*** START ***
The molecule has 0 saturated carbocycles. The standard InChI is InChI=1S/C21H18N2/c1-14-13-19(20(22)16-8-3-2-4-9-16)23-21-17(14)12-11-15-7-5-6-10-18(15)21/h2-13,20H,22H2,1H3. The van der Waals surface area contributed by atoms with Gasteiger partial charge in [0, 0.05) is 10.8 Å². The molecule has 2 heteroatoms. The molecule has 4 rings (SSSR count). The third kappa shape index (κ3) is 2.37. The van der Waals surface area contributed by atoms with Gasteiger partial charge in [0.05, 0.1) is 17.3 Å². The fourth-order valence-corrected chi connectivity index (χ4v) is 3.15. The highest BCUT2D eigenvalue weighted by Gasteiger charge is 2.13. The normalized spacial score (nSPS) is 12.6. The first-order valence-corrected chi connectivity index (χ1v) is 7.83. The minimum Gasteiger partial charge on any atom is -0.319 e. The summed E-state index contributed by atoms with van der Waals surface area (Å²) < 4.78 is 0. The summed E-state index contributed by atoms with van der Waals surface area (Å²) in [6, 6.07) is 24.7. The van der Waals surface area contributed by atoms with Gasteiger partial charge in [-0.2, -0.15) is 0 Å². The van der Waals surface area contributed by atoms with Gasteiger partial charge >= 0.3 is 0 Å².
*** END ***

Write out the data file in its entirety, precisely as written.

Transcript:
The molecule has 0 saturated carbocycles. The standard InChI is InChI=1S/C21H18N2/c1-14-13-19(20(22)16-8-3-2-4-9-16)23-21-17(14)12-11-15-7-5-6-10-18(15)21/h2-13,20H,22H2,1H3. The van der Waals surface area contributed by atoms with Gasteiger partial charge in [0, 0.05) is 10.8 Å². The molecule has 2 heteroatoms. The molecule has 4 rings (SSSR count). The third kappa shape index (κ3) is 2.37. The van der Waals surface area contributed by atoms with Gasteiger partial charge in [0.05, 0.1) is 17.3 Å². The fourth-order valence-corrected chi connectivity index (χ4v) is 3.15. The highest BCUT2D eigenvalue weighted by Gasteiger charge is 2.13. The normalized spacial score (nSPS) is 12.6. The first-order valence-corrected chi connectivity index (χ1v) is 7.83. The minimum Gasteiger partial charge on any atom is -0.319 e. The summed E-state index contributed by atoms with van der Waals surface area (Å²) < 4.78 is 0. The summed E-state index contributed by atoms with van der Waals surface area (Å²) in [6, 6.07) is 24.7. The van der Waals surface area contributed by atoms with Gasteiger partial charge in [-0.2, -0.15) is 0 Å². The van der Waals surface area contributed by atoms with Gasteiger partial charge >= 0.3 is 0 Å².